MM—I think you would rarely find, especially in Scandinavia and Europe, boys who have problems doing whatever it takes to do a film. To look however they need to make the character. I think it has always been something that’s a bigger problem for girls in many ways because there’s still this lunatic ideal of girls being perfect on film in a very classical way. And for that reason a lot of girls have been super frustrated. They want to do something dramatic but their agent may say, “Don’t do it because you’ll lose your audience.” I’m very vain in terms of the character. I don’t give a shit about what people think about me but I can be very frustrated if people are trying to drag the character somewhere that is going to please a certain group of people if it’s not right. I can be vain with myself in my personal life, but not in a character.

NR—Can you watch your own work? Can you go and look at dailies?
MM—Yes, I can do it, but I don’t. I will sometimes go and look if we’re doing big stunts and something’s not really working to see if I can fix it. I’ve also watched myself in certain scenes because the director wanted to tell us about this specific emotion of the film where he felt we nailed it or whatever. I don’t watch dailies too much because I want to have it in my body rather than to see it and start analyzing it.

NR—Sometimes I feel like actors are so afraid. They worry how a movie will affect their career and they’re driven by anxiety and a fear. I don’t think you’re like that. You’re not constantly judging your career from the outside are you?
MM—I’m not really sure whether I analyze from outside or not, but one thing I do believe in is if it feels right to do something, even if people advise you against it, you have to do it. If you’re focusing on a career you will never make everyone happy, especially yourself. If you’re doing things that appeal to you it will become a career – it might be fragile, it might be strong – but it will be something you believe in.

NR—I kind of get the sense that you’re quite picky about the roles you choose. When you decide to do a movie, what’s behind that decision?
MM—I have to meet the person who’s going to make the film and figure out whether we communicate. It doesn’t mean that they have to be a specific way; they can be as weird as they want to be but there’s got to be something in there that I find radical, inspiring or just plain happy. Secondly, the script has to be something that touches me somewhere. And it can be anything. I like films that are radical but it can just as easily be a family film. But if I’m going to do a family film where I’ll be fencing on the roof of Notre Dame it has to be because it’s going to be the kick-ass fight to end all fights.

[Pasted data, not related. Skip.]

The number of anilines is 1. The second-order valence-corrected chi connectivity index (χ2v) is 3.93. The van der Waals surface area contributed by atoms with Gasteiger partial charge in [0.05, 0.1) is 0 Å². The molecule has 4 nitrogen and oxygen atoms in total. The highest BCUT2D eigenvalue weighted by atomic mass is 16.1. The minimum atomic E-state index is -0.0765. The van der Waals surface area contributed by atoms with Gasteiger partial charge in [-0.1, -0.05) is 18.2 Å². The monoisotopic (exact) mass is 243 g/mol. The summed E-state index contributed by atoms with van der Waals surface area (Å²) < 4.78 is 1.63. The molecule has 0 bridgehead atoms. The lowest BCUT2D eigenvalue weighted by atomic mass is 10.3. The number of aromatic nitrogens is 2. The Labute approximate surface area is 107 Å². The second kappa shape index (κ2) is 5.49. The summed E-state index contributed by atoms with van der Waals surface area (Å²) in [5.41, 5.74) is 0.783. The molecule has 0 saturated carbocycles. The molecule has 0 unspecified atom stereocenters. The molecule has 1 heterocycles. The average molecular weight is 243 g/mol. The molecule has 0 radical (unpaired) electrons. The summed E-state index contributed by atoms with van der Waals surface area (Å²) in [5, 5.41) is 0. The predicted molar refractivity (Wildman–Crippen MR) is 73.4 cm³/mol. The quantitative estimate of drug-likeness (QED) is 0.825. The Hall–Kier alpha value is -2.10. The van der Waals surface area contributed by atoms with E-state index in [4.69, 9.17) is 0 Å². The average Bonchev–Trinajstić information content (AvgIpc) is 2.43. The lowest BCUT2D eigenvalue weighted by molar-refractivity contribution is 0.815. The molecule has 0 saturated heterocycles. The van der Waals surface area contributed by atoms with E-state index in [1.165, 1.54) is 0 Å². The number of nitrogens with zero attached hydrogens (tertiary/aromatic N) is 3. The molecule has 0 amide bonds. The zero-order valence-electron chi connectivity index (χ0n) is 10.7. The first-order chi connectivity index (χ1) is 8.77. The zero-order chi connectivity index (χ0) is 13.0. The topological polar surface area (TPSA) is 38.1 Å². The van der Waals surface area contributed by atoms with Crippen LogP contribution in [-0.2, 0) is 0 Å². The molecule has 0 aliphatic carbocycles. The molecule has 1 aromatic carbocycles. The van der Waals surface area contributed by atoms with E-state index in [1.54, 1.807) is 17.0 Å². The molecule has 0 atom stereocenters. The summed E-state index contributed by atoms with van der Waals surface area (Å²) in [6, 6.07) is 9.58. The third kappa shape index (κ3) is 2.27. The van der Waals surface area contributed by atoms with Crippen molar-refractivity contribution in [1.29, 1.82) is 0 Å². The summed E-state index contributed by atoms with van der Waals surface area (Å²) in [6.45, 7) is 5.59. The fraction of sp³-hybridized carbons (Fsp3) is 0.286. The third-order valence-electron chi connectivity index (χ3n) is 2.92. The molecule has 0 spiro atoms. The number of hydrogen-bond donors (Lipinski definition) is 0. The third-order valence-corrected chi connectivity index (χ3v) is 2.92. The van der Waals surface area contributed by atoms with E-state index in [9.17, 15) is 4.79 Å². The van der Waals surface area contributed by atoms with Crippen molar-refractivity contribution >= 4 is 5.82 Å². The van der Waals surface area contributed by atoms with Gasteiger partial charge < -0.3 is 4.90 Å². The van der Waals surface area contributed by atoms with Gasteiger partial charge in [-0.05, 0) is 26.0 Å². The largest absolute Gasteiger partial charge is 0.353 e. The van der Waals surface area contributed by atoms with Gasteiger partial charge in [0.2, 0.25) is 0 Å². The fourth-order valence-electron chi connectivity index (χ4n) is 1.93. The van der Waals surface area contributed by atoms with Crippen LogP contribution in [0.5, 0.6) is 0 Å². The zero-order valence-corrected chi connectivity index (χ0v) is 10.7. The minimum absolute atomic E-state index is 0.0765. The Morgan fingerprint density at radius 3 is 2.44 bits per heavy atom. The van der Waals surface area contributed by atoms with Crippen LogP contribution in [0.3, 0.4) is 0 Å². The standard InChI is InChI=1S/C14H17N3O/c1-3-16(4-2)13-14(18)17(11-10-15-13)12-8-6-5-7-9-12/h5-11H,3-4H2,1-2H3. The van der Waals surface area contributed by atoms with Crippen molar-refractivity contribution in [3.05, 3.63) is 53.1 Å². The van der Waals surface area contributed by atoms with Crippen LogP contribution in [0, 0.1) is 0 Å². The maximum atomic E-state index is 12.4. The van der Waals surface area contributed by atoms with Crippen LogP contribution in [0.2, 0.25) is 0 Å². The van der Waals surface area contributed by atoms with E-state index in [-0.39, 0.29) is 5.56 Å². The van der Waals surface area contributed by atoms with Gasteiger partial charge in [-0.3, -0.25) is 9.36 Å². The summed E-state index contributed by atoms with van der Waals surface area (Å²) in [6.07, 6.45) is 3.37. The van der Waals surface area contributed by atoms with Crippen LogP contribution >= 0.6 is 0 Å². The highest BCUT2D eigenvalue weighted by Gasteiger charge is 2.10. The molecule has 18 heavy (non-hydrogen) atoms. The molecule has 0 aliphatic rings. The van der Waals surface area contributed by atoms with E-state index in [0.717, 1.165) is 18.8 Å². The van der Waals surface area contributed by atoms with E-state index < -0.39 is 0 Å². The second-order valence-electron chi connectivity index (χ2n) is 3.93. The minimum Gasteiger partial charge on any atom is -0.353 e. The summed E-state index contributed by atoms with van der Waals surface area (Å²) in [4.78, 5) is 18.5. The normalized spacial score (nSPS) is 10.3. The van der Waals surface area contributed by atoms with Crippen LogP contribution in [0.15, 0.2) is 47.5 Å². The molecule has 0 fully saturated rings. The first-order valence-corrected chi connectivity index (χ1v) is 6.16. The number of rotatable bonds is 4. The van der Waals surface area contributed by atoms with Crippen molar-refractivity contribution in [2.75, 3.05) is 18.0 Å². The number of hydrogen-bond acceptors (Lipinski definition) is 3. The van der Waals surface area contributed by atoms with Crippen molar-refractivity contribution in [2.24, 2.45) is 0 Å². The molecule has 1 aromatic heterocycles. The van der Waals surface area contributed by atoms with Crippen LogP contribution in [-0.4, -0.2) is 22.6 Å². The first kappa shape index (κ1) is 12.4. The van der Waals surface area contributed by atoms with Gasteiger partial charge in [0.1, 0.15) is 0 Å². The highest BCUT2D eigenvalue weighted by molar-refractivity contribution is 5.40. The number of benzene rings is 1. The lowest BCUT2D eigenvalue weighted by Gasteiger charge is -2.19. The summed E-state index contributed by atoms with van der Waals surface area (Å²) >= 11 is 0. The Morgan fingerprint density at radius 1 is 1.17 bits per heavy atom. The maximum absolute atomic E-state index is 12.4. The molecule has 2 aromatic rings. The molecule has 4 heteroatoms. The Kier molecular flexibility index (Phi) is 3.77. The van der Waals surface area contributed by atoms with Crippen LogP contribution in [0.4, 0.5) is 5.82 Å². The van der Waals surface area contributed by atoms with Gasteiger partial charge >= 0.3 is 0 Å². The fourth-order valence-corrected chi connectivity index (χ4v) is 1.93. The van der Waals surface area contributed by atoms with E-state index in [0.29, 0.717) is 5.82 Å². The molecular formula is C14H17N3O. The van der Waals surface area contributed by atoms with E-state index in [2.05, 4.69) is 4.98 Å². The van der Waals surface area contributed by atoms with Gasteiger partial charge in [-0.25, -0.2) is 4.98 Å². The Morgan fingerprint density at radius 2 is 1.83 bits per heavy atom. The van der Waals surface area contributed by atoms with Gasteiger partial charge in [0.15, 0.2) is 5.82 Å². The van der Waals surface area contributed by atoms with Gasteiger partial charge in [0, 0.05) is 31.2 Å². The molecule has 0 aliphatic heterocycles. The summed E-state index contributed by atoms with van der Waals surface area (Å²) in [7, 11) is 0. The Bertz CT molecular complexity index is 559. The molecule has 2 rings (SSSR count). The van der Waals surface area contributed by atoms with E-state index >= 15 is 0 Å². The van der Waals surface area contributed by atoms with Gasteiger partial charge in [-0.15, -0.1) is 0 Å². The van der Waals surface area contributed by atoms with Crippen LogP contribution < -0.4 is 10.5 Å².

NR—Have you directed movies or do you want to direct?
MM—I have never directed movies. I find myself extremely lucky to be part of what some people call the new “golden period” of Danish films, where a lot of people in my generation started working together – directors, writers, camera people, actors – in a very collaborative style. That means we spend a lot of time with the scripts together, discussing options that might be better, coming up with ideas, fighting on the set when we disagree or agreeing from the beginning. But I think I’ve been such a big part of making these films that I have no immediate hunger for directing myself. I would love to direct something one day, but it has to be a story that I want to tell the world. And as long as that’s not happening, I say just leave it and, with the risk of stepping on toes here, I think a lot of directors should leave it like that as well. If they’re not yearning for what they’re doing, don’t do it.

NR—And actors too. There’s a difference between acting because you really want to do it or you need to do it, and because it’s a good move or it’s good money.
MM—I’ve definitely done things that were for the money as well, but I need to find something in there that satisfies me besides that. I don’t mind doing entertaining things, but why not try to make something really cool and entertaining – that can be your inspiration as well. I would be very frustrated if I constantly did radical dramas.

NR—I respect you because you always change – you always switch into something that’s unexpected.
MM—I’m not doing it deliberately. I wouldn’t mind doing something that looked almost exactly like the thing I just did if that served the film best. I wouldn’t try to change a character just to satisfy myself but I’ve just been lucky enough that I’ve been offered things that are very different, and so I’ve had opportunities to go down different paths.

NR—I hope I get the chance to work with you soon.
MM—That is the plan Noomi, you know that.

NR—I hope I see you soon too.
MM—That was a really good interview. Like nothing I’ve ever done before, and I loved it.